Friday, November 18, 2011

Burning Out at 30

Sheesh, "burning out at 30????"

I also presume most of these people majored in easy cake subjects, had college paid for, or at least didn't work through college.

Heck, at 30 I was just warming up.

Ah, the unforeseen consequences of being genuinely treated as equals.

Don't know about you guys, but I'm going to go enjoy the decline!


self-exiled Spaniard said...

I work in the corporate world. The reason why there are less than 50% female executives is because most women (not all, but most) will take several years off their career in their late 20s and 30s to bring up children, or carry on working but in a steady job that does Mon-Fri 9-5, until they are in their 40s and jump back to the challenging corporate positions (this does not apply to cat-ladies, of course).

The crappy jobs (i.e. the one where you take 8 flights a month, stay in crappy hotels -Super8 in northern Ontario, anyone?- and work 60 hours a week) are the ones that give you the experience and visibility required to climb the corporate ladder (yes, it is about who you know; you will NEVER meet the CEO and VP if you are not noticed by middle management -for hard work- and invited for dinner/lunch/beers with the inner circle).

For the feminist-activist ladies reading this, there are female people in my office with the same job title I have who do not do the crappy assignments that require sleeping in bed-bug infested hotels/mining camps and 60 hours-week work... so don't tell me about how women earn less for the same job. Incidentally, I do have a female colleague who does take the crappy assignments, hence she is doing very well in terms of visibility and experience.

I am not surprised these women are burnt out at 30... there are women who can (they usually become spinsters, I mean, career-women), but I am of the view that most women (through evolution) are not wired to do the 60 hours/week over 20 years required to do corporate (well, cat ladies qualify).

It would seem men (some, certainly a higher proportion than women) are designed for the 12 hour shifts at night over 2 weeks (I have yet to see a female driller at a mining camp -although there are some mining camp women, kudos to them-).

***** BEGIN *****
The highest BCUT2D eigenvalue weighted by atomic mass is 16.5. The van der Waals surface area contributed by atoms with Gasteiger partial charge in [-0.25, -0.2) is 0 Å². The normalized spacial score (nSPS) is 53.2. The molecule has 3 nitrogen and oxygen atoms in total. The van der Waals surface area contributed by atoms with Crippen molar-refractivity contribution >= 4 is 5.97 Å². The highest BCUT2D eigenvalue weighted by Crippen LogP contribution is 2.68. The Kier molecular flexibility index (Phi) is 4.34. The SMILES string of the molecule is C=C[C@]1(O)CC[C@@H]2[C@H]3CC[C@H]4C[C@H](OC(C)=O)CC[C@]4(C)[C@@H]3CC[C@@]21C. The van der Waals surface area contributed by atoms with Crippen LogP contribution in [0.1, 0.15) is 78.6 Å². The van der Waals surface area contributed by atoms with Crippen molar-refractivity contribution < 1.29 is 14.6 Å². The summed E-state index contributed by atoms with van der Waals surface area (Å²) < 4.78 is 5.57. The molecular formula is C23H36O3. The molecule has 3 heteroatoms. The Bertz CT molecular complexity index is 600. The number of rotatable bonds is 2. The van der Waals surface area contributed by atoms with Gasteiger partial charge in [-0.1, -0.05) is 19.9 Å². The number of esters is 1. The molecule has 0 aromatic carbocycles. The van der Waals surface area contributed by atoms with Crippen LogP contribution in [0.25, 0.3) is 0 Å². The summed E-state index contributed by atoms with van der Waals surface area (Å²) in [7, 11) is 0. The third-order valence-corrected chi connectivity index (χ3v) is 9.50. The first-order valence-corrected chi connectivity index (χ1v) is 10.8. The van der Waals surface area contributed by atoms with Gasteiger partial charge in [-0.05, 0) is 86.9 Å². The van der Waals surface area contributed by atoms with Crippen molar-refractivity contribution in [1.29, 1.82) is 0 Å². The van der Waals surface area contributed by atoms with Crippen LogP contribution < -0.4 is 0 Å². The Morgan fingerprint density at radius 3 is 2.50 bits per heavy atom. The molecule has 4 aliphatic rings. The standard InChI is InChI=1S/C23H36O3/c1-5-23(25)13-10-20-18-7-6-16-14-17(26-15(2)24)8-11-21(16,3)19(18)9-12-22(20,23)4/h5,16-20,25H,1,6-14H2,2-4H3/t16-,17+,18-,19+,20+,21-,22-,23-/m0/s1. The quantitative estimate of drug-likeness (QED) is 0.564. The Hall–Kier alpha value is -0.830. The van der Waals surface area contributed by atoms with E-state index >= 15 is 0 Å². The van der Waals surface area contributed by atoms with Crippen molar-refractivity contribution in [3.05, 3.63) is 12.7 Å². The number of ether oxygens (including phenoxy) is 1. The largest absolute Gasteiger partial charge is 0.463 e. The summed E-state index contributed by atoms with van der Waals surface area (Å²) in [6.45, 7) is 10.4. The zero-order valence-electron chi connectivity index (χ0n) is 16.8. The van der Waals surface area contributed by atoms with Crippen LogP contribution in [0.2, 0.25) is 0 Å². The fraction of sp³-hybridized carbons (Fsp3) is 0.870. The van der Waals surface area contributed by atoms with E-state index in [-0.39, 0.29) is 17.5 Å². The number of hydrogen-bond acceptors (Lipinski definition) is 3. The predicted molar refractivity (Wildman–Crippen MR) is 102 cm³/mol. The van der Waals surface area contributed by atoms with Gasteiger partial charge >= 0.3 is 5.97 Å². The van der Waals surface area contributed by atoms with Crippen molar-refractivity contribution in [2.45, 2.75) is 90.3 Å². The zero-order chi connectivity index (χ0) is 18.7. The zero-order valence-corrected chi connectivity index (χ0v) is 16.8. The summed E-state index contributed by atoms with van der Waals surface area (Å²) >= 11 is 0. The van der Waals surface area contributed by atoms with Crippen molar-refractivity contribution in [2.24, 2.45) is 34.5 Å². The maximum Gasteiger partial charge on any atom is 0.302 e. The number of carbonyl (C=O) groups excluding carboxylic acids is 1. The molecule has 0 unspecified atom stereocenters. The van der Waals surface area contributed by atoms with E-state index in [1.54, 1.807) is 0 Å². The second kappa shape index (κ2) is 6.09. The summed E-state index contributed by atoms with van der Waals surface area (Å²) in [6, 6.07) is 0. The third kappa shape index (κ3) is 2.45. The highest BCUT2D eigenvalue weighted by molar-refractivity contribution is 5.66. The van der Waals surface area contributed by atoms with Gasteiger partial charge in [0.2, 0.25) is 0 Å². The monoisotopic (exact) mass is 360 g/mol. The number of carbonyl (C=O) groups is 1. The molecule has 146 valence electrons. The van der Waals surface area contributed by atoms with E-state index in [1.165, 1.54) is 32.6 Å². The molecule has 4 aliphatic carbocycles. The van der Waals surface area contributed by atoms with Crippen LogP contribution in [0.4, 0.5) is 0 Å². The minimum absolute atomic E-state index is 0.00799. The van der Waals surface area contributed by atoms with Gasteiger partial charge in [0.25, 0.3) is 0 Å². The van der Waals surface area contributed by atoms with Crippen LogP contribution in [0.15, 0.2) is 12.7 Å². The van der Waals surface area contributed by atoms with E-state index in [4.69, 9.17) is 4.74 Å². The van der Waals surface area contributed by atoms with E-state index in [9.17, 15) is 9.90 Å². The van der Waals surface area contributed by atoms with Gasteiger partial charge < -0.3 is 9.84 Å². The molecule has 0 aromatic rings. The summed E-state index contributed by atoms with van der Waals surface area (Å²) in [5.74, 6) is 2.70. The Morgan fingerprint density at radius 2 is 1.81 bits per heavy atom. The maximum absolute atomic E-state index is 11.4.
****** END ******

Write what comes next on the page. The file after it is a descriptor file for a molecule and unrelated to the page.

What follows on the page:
By the same token, I do not know how many men would be able to bear children, bring them up and make sure everybody is fed something that did not come from the microwave.

Anonymous said...

From what I've seen of female millenials, the vast majority of them major in degree programs that do not require the hard work and self-discipline that typical male-dominated fields.

For many, starting work after graduation is very rude and huge shock - they find out how much harder they have to work to succeed. In short, the "spoiled princess way of life" is gone, never to return. Thus the apparent burnout at 30.

Men just dig in and adjust - because that's what is expected of them by their families and their spouses. Men know there is no way out - that's the way it is. They suck it up and keep moving forward.

Anonymous said...

I'll bet there is an inverse relationship between women in management and the performance of the economy.

dienw said...

Hell, life is one big tear down and reconstruction project; and you have to live long enough to find the right pieces; then you can go like hell: I plan to burn out sometime in my mid to late 80s God permitting.

dienw said...

Just to be clear,in one sense I was speaking as an artist: there was one famous Japanese artist of the 19th century who, when asked if he was an artist said, "No, I will not be able to call myself an artist until I am seventy years old."

I can say from my reading about artists that people ripen at different speeds and when fully ripened pass.